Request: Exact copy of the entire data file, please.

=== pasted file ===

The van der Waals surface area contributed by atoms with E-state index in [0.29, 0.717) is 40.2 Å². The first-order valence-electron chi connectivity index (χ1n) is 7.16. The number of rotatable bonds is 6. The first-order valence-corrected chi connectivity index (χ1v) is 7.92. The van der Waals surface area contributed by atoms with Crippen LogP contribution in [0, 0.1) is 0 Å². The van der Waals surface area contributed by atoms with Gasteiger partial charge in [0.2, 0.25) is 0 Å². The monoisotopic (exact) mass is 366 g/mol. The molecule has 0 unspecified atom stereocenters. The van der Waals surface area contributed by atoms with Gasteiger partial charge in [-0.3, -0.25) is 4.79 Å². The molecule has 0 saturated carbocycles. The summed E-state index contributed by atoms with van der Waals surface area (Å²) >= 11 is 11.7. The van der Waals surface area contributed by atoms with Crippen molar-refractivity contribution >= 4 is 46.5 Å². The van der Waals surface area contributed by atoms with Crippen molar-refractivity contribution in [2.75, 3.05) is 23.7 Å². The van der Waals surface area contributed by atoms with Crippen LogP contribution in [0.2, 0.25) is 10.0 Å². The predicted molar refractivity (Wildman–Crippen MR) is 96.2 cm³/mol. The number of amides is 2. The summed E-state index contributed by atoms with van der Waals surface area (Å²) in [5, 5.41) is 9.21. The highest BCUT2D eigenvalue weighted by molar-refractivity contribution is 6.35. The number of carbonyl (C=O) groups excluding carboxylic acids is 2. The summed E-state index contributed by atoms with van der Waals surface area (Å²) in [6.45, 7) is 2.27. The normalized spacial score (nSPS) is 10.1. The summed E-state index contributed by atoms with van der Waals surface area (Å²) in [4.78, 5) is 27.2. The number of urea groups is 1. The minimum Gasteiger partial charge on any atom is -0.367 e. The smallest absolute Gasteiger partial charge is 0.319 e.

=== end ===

The van der Waals surface area contributed by atoms with E-state index in [0.29, 0.717) is 40.2 Å². The first-order valence-electron chi connectivity index (χ1n) is 7.16. The number of rotatable bonds is 6. The first-order valence-corrected chi connectivity index (χ1v) is 7.92. The van der Waals surface area contributed by atoms with Crippen LogP contribution in [0, 0.1) is 0 Å². The van der Waals surface area contributed by atoms with Gasteiger partial charge in [0.2, 0.25) is 0 Å². The monoisotopic (exact) mass is 366 g/mol. The molecule has 0 unspecified atom stereocenters. The van der Waals surface area contributed by atoms with Gasteiger partial charge in [-0.3, -0.25) is 4.79 Å². The molecule has 0 saturated carbocycles. The summed E-state index contributed by atoms with van der Waals surface area (Å²) >= 11 is 11.7. The van der Waals surface area contributed by atoms with Crippen molar-refractivity contribution >= 4 is 46.5 Å². The van der Waals surface area contributed by atoms with Crippen molar-refractivity contribution in [2.75, 3.05) is 23.7 Å². The van der Waals surface area contributed by atoms with Crippen LogP contribution in [0.2, 0.25) is 10.0 Å². The predicted molar refractivity (Wildman–Crippen MR) is 96.2 cm³/mol. The number of amides is 2. The summed E-state index contributed by atoms with van der Waals surface area (Å²) in [5, 5.41) is 9.21. The highest BCUT2D eigenvalue weighted by molar-refractivity contribution is 6.35. The number of carbonyl (C=O) groups excluding carboxylic acids is 2. The summed E-state index contributed by atoms with van der Waals surface area (Å²) in [6.45, 7) is 2.27. The normalized spacial score (nSPS) is 10.1. The summed E-state index contributed by atoms with van der Waals surface area (Å²) in [4.78, 5) is 27.2. The number of urea groups is 1. The minimum Gasteiger partial charge on any atom is -0.367 e. The smallest absolute Gasteiger partial charge is 0.319 e.